IDEAS home Printed from
   My bibliography  Save this paper

Unemployment Risk and Compensating Differential in Late-Nineteenth Century New Jersey Manufacturing


  • Susan Averett
  • Howard Bodenhorn
  • Justas Staisiunas


In this paper we test for the existence of compensating differentials for unemployment risk in an era before unemployment insurance. Using information gathered from manufacturing worker surveys conducted during the 1880s in New Jersey, we find that workers who faced higher probabilities of predictable unemployment spells received a small compensating differential. Low-skill laborers and operatives were partially compensated for unemployment risks; skilled craftsmen were not. Although workers were not fully compensated for the unemployment risks they accepted, the results are of interest because most previous writers, dating back to Adam Smith, doubted the existence of compensating differentials in manufacturing. Differentials are typically believed to arise in employments with pronounced seasonal components, such as agriculture and construction.

Suggested Citation

  • Susan Averett & Howard Bodenhorn & Justas Staisiunas, 2003. "Unemployment Risk and Compensating Differential in Late-Nineteenth Century New Jersey Manufacturing," NBER Working Papers 9977, National Bureau of Economic Research, Inc.
  • Handle: RePEc:nbr:nberwo:9977
    Note: DAE

    Download full text from publisher

    File URL:
    Download Restriction: no

    References listed on IDEAS

    1. James, John A, 1995. "Reconstructing the Pattern of American Unemployment before the First World War," Economica, London School of Economics and Political Science, vol. 62(247), pages 291-311, August.
    2. Atack, Jeremy & Bateman, Fred & Margo, Robert A., 2002. "Part-Year Operation In Nineteenth-Century American Manufacturing: Evidence From The 1870 And 1880 Censuses," The Journal of Economic History, Cambridge University Press, vol. 62(03), pages 792-809, September.
    3. Atack, Jeremy & Bateman, Fred & Margo, Robert A., 2003. "Productivity in manufacturing and the length of the working day: evidence from the 1880 census of manufactures," Explorations in Economic History, Elsevier, vol. 40(2), pages 170-194, April.
    4. Price V. Fishback, 1998. "Operations of "Unfettered" Labor Markets: Exit and Voice in American Labor Markets at the Turn of the Century," Journal of Economic Literature, American Economic Association, vol. 36(2), pages 722-765, June.
    5. Hatton, Timothy J. & Williamson, Jeffrey G., 1991. "Unemployment, employment contracts, and compensating wage differentials: michigan in the 1890s," The Journal of Economic History, Cambridge University Press, vol. 51(03), pages 605-632, September.
    Full references (including those not matched with items on IDEAS)


    Citations are extracted by the CitEc Project, subscribe to its RSS feed for this item.

    Cited by:

    1. Finnoff, David & Tschirhart, John, 2008. "Linking dynamic economic and ecological general equilibrium models," Resource and Energy Economics, Elsevier, vol. 30(2), pages 91-114, May.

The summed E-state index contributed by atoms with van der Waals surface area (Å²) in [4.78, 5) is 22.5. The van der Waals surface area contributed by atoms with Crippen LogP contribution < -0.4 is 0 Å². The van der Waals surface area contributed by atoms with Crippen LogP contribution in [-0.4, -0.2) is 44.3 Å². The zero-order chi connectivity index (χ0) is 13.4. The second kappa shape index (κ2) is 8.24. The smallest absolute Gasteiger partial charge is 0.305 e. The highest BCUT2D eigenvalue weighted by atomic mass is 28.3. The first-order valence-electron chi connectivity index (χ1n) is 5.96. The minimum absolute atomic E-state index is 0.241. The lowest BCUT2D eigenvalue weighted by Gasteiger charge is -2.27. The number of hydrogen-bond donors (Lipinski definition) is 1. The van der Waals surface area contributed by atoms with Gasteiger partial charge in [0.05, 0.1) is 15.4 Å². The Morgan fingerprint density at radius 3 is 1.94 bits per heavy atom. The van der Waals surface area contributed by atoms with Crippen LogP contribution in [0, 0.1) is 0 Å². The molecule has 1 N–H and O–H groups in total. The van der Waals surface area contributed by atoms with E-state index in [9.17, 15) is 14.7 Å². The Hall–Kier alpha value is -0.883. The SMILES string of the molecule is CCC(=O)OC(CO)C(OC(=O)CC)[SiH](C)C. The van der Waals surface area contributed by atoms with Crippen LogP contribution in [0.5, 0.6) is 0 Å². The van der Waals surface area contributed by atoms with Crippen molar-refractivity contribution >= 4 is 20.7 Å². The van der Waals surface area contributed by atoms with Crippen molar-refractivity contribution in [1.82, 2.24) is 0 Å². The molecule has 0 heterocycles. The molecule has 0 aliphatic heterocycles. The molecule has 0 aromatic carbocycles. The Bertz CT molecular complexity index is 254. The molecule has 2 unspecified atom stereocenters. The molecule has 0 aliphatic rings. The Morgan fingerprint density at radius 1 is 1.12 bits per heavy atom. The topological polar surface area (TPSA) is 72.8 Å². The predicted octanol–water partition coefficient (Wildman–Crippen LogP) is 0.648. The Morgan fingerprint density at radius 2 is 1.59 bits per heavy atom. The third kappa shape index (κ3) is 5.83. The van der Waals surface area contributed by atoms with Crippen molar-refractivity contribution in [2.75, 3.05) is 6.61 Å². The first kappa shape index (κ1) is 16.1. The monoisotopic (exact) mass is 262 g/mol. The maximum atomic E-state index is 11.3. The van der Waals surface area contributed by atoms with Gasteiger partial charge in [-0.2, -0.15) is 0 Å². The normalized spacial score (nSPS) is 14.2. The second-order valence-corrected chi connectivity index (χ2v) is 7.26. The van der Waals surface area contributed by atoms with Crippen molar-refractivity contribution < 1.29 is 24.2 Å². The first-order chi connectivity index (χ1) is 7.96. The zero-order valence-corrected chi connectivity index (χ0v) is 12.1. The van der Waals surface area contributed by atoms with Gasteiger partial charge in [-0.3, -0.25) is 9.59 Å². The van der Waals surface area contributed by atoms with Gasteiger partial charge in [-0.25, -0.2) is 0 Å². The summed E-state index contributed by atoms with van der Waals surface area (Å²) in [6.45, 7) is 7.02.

2. Howard Bodenhorn, 2016. "Two Centuries of Finance and Growth in the United States, 1790-1980," Working Papers id:11352, eSocialSciences.
    3. World Bank Group, 2014. "Balancing Flexibility and Worker Protection," World Bank Other Operational Studies 23024, The World Bank.

    More about this item

    JEL classification:

    • N31 - Economic History - - Labor and Consumers, Demography, Education, Health, Welfare, Income, Wealth, Religion, and Philanthropy - - - U.S.; Canada: Pre-1913
    • J33 - Labor and Demographic Economics - - Wages, Compensation, and Labor Costs - - - Compensation Packages; Payment Methods

    NEP fields

    This paper has been announced in the following NEP Reports:


    Access and download statistics


    All material on this site has been provided by the respective publishers and authors. You can help correct errors and omissions. When requesting a correction, please mention this item's handle: RePEc:nbr:nberwo:9977. See general information about how to correct material in RePEc.

    For technical questions regarding this item, or to correct its authors, title, abstract, bibliographic or download information, contact: (). General contact details of provider: .

    If you have authored this item and are not yet registered with RePEc, we encourage you to do it here. This allows to link your profile to this item. It also allows you to accept potential citations to this item that we are uncertain about.

    If CitEc recognized a reference but did not link an item in RePEc to it, you can help with this form .

    If you know of missing items citing this one, you can help us creating those links by adding the relevant references in the same way as above, for each refering item. If you are a registered author of this item, you may also want to check the "citations" tab in your RePEc Author Service profile, as there may be some citations waiting for confirmation.

    Please note that corrections may take a couple of weeks to filter through the various RePEc services.

    IDEAS is a RePEc service hosted by the Research Division of the Federal Reserve Bank of St. Louis . RePEc uses bibliographic data supplied by the respective publishers.